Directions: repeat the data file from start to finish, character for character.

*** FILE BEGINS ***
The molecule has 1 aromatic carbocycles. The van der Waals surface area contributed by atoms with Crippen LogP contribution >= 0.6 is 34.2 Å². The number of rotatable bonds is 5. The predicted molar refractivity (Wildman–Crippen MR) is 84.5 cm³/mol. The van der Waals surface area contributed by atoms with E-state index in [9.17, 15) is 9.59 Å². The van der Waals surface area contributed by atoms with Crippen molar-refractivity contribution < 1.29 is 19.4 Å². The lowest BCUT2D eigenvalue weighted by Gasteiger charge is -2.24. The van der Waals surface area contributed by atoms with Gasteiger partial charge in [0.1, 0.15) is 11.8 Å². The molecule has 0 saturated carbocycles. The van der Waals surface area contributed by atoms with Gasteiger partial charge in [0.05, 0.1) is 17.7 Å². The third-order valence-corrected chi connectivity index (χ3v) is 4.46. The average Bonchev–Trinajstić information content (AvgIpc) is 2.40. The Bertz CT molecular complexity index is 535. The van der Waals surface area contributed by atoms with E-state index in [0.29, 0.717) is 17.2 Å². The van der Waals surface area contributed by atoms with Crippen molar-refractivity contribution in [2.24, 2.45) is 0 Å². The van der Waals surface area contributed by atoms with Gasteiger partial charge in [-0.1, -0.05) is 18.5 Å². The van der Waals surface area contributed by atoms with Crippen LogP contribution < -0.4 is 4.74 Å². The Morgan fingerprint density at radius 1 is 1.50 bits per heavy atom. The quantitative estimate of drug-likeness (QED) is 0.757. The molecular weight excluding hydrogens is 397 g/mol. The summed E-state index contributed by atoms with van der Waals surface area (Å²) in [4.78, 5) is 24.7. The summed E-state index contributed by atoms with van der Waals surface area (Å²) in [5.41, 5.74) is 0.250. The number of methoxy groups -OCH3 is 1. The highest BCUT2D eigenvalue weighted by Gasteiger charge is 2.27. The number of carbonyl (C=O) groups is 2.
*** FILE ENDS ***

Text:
The molecule has 1 aromatic carbocycles. The van der Waals surface area contributed by atoms with Crippen LogP contribution >= 0.6 is 34.2 Å². The number of rotatable bonds is 5. The predicted molar refractivity (Wildman–Crippen MR) is 84.5 cm³/mol. The van der Waals surface area contributed by atoms with E-state index in [9.17, 15) is 9.59 Å². The van der Waals surface area contributed by atoms with Crippen molar-refractivity contribution < 1.29 is 19.4 Å². The lowest BCUT2D eigenvalue weighted by Gasteiger charge is -2.24. The van der Waals surface area contributed by atoms with Gasteiger partial charge in [0.1, 0.15) is 11.8 Å². The molecule has 0 saturated carbocycles. The van der Waals surface area contributed by atoms with Gasteiger partial charge in [0.05, 0.1) is 17.7 Å². The third-order valence-corrected chi connectivity index (χ3v) is 4.46. The average Bonchev–Trinajstić information content (AvgIpc) is 2.40. The Bertz CT molecular complexity index is 535. The van der Waals surface area contributed by atoms with E-state index in [0.29, 0.717) is 17.2 Å². The van der Waals surface area contributed by atoms with Crippen molar-refractivity contribution in [2.24, 2.45) is 0 Å². The van der Waals surface area contributed by atoms with Gasteiger partial charge in [-0.1, -0.05) is 18.5 Å². The van der Waals surface area contributed by atoms with Crippen LogP contribution < -0.4 is 4.74 Å². The Morgan fingerprint density at radius 1 is 1.50 bits per heavy atom. The quantitative estimate of drug-likeness (QED) is 0.757. The molecular weight excluding hydrogens is 397 g/mol. The summed E-state index contributed by atoms with van der Waals surface area (Å²) in [4.78, 5) is 24.7. The summed E-state index contributed by atoms with van der Waals surface area (Å²) in [5.41, 5.74) is 0.250. The number of methoxy groups -OCH3 is 1. The highest BCUT2D eigenvalue weighted by Gasteiger charge is 2.27. The number of carbonyl (C=O) groups is 2.